These pictures were taken over the past weeks and during my visits at Māʻona Community Garden.
I almost always forget to take "before" pictures. The picture (above left) is an "after" picture but one would never know we actually thinned the puhala. The above right picture is the underside and one can see the stubs of branches we cut from the trunk. It had been so tightly packed with branches that very little ventilation was causing the leaves to rot before truly drying. The picture below is some but not all of the green waste.
With devastating invasive species such as Little Fire Ants and Hala Scale, I do not take for granted my access to healthy puhala. When I have to prune or thin or even cut down puhala, I try to make sure something is preserved. Composting is great, but making an item like a water bottle cover, a bracelet, or pāpale is my way of remembering and honoring the puhala.
So I brought some green lauhala home to try boiling and bleaching. There are many family "recipes." I learned one version from Wes Sen, a cultural practitioner on Oahu who lived in Kona for a while, who learned from Helen Komo of Keopu.
Most of the videos I saw online used thornless varieties. I decided to try to dethorn my lau because I envisioned my hands getting torn up at each step if I didn't. That metal tool was an experiment and did not work well. I ended up de-thorning and splitting the lau in halves like I usually do with dried lau.
Kukaʻa of half leaves. (above)
Boiled each bundle 17-20 minutes until they turned dark green.
Hung them to dry in the patio. It probably took longer to dry because summer time is our rainy season. Below is a close up of some of the leaves. One can see how white they are becoming.
My first try at smoking them with sulfur didn't work as the flames probably didn't have enough oxygen in the "smoker:" A large galvanized trash can with a wire basket to hold the lau above the small tray of sulfur. EH drilled some air holes in the bottom of the can for me. Then I tried lighting the sulfur and closing up the can again.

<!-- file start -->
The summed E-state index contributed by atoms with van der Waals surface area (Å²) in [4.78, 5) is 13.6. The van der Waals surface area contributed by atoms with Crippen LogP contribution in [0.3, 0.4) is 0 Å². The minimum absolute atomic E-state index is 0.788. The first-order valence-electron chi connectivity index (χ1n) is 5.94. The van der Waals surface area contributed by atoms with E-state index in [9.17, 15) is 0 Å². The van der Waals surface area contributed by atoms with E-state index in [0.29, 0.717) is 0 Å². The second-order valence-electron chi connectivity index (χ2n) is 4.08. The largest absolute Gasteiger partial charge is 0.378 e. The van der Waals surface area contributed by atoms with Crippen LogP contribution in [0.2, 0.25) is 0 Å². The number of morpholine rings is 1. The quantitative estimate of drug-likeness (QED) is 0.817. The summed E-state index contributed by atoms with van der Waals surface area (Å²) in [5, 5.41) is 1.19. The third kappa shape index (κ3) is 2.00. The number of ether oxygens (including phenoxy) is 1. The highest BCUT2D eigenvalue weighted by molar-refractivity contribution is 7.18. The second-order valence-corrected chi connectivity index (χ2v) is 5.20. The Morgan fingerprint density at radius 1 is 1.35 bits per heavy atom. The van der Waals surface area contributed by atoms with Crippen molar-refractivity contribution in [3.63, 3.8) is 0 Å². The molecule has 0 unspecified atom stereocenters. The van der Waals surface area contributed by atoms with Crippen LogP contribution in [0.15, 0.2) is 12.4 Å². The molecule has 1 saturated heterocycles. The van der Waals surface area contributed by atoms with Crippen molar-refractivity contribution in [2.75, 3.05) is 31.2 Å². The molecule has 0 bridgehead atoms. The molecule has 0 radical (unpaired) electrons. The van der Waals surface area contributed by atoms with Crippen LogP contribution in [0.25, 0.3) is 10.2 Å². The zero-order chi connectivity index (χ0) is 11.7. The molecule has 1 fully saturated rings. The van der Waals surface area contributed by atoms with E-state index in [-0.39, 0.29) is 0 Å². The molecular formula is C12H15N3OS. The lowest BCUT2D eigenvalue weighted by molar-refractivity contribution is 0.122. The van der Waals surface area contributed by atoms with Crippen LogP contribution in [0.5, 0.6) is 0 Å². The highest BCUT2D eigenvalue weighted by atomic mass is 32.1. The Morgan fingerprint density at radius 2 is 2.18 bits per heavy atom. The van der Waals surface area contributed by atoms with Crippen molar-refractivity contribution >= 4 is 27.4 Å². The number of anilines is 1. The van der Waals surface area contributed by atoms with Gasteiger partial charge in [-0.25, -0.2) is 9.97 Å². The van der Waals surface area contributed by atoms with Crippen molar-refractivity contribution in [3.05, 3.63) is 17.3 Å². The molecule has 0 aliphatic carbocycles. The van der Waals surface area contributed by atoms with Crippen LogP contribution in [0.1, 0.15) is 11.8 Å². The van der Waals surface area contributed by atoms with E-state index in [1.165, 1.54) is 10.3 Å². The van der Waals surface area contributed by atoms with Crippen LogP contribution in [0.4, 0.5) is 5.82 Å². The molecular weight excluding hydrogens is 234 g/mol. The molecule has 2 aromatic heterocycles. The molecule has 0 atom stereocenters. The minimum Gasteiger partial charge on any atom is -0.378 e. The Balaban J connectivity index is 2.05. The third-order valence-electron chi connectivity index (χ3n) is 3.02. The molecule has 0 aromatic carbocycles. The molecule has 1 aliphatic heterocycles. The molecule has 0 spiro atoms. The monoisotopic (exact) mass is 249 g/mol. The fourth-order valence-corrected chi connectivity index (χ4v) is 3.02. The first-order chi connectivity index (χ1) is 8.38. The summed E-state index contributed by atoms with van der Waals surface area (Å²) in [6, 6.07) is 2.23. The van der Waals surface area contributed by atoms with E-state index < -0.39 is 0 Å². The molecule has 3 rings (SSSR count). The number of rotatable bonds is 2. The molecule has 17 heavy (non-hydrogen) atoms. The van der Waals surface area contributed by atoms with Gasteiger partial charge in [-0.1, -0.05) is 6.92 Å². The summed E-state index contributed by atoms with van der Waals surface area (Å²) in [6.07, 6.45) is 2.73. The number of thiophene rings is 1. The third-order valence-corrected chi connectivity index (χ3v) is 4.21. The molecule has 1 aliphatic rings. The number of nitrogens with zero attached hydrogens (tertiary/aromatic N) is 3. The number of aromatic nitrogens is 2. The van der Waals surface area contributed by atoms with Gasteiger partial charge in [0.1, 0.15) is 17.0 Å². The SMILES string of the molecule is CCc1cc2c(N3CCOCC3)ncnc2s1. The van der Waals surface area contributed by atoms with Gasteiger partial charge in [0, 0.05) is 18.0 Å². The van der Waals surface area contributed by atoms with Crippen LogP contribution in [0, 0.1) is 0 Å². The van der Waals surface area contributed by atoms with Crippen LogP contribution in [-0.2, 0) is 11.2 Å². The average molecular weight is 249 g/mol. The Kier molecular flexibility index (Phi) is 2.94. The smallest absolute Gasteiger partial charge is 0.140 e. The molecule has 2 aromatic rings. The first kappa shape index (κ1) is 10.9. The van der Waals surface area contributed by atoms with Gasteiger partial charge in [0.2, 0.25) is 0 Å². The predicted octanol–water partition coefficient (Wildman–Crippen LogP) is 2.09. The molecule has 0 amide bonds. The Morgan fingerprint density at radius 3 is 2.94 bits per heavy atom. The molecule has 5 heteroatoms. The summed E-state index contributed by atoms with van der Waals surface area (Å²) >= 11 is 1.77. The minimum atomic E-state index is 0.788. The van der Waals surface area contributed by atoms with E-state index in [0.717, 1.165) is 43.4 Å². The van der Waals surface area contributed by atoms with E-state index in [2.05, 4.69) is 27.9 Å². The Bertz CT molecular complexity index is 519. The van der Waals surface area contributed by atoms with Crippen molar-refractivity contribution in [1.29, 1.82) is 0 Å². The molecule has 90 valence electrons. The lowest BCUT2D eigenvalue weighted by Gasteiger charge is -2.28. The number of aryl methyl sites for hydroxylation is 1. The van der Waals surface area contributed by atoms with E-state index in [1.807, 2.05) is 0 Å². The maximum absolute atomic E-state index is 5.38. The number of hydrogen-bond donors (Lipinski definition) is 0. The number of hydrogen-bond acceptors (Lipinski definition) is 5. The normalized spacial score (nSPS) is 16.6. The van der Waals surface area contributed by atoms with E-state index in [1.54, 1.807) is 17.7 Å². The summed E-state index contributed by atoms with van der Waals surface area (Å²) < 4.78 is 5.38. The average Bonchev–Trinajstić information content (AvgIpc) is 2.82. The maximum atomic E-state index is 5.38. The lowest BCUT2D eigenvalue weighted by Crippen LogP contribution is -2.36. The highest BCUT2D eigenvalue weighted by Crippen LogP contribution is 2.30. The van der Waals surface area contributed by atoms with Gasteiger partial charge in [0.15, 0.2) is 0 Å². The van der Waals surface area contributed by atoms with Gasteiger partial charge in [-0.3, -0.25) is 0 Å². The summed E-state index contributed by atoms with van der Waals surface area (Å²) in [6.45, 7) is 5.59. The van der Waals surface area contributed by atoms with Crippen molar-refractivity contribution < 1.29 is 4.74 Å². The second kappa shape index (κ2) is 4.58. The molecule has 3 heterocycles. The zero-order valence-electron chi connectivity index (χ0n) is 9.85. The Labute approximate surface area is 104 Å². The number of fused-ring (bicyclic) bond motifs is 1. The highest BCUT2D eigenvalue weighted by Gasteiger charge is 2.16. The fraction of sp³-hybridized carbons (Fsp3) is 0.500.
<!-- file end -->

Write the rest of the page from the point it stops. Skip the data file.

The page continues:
The second attempt seemed to work. The lauhala seemed even lighter in some areas. They also had a faint sulfur smell. I've read and heard that the sulfur smoking process helps deter bugs from eating the lauhala. I can smell why. I was careful to put the smoker far from our house so we didn't have to smell it overnight.
I confess I was a little heartbroken when I went to Māʻona and saw that a puhala that I had spent a couple hours cleaning weeks before had been cut down. As I helped clear the walkway from the "green waste," cutting the green leaves from the stumps and piling to compost, I couldn't help but collect the dried/drying leaves from the branches. Below is a picture of the bundle I was able to gather.
The brown lauhala from that fallen tree was/is beautiful in color and texture. In the picture below one can see the natural brown color versus the "white" bleached color.
I stripped the salvaged brown and the bleached white lauhala and was amazed by the stark contrast. I decide to make a pāpale anoni (two-tone hat) using the colors. I will embellish the pāpale with lauhala flowers and use my kaula ulehala (earlier post).
The two tone piko of the pāpale anoni (above). The finished pāpale will be sold and proceeds will be donated to Māʻona Community Garden so they can buy lumber to finish the shelter for their worm bin.
I thought whoever cut down the puhala probably thought they had a good reason. They probably didn't understand the cultural and economic value of that puhala. It was in its prime as a mature productive tree. I was looking forward to its first harvest after the cleaning. At least I was able to gather enough usable lau to make something. One of the people who cut it down later came and explained to me the reasons they cut it down. I think they felt bad after realizing how valuable a mature puhala was. They had actually pulled up and discarded a seedling from that tree. They went and dug through their compost and found the seedling, potted it, and gave it to me. I tried to be gracious and said "Thank you so much. In 10 to 12 years this little seedling will be like the tree that was cut down." The shock on that person's face. Yes, it takes that long. I tried to quantify, "in 5 years I may be able to harvest leaves to make bracelets, but it'll be 12 years before I can harvest enough in one gathering to make a hat." They were gardening at Māʻona long before I started helping with the puhala there. I accept their reasons. There are other puhala on the property. I'm still a little heartbroken though.
And although it's still dirty from the compost pile, there's something hopeful in this little hala seedling.